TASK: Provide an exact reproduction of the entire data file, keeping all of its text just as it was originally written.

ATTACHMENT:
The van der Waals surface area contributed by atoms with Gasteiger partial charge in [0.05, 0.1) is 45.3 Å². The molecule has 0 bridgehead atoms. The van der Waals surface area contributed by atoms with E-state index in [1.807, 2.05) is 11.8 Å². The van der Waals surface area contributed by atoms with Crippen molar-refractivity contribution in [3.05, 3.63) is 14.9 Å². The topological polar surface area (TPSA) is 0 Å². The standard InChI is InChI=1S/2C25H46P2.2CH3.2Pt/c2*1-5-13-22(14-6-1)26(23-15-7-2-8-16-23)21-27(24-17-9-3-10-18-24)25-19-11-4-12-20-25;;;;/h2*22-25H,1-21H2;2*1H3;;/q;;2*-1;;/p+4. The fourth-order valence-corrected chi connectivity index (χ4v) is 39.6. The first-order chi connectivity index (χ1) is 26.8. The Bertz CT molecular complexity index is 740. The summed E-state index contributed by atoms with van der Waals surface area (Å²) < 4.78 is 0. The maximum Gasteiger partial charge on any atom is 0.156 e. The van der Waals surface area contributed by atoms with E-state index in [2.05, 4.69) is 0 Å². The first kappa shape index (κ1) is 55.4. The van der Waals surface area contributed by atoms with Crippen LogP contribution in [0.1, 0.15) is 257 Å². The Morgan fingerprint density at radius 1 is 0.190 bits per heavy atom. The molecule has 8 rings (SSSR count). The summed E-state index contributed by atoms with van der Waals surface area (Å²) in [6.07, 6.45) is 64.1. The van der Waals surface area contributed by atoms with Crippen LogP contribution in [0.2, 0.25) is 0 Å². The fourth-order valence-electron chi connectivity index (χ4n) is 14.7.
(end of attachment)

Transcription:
The van der Waals surface area contributed by atoms with Gasteiger partial charge in [0.05, 0.1) is 45.3 Å². The molecule has 0 bridgehead atoms. The van der Waals surface area contributed by atoms with E-state index in [1.807, 2.05) is 11.8 Å². The van der Waals surface area contributed by atoms with Crippen molar-refractivity contribution in [3.05, 3.63) is 14.9 Å². The topological polar surface area (TPSA) is 0 Å². The standard InChI is InChI=1S/2C25H46P2.2CH3.2Pt/c2*1-5-13-22(14-6-1)26(23-15-7-2-8-16-23)21-27(24-17-9-3-10-18-24)25-19-11-4-12-20-25;;;;/h2*22-25H,1-21H2;2*1H3;;/q;;2*-1;;/p+4. The fourth-order valence-corrected chi connectivity index (χ4v) is 39.6. The first-order chi connectivity index (χ1) is 26.8. The Bertz CT molecular complexity index is 740. The summed E-state index contributed by atoms with van der Waals surface area (Å²) < 4.78 is 0. The maximum Gasteiger partial charge on any atom is 0.156 e. The van der Waals surface area contributed by atoms with E-state index in [2.05, 4.69) is 0 Å². The first kappa shape index (κ1) is 55.4. The van der Waals surface area contributed by atoms with Crippen LogP contribution in [0.1, 0.15) is 257 Å². The Morgan fingerprint density at radius 1 is 0.190 bits per heavy atom. The molecule has 8 rings (SSSR count). The summed E-state index contributed by atoms with van der Waals surface area (Å²) in [6.07, 6.45) is 64.1. The van der Waals surface area contributed by atoms with Crippen LogP contribution in [0.2, 0.25) is 0 Å². The fourth-order valence-electron chi connectivity index (χ4n) is 14.7.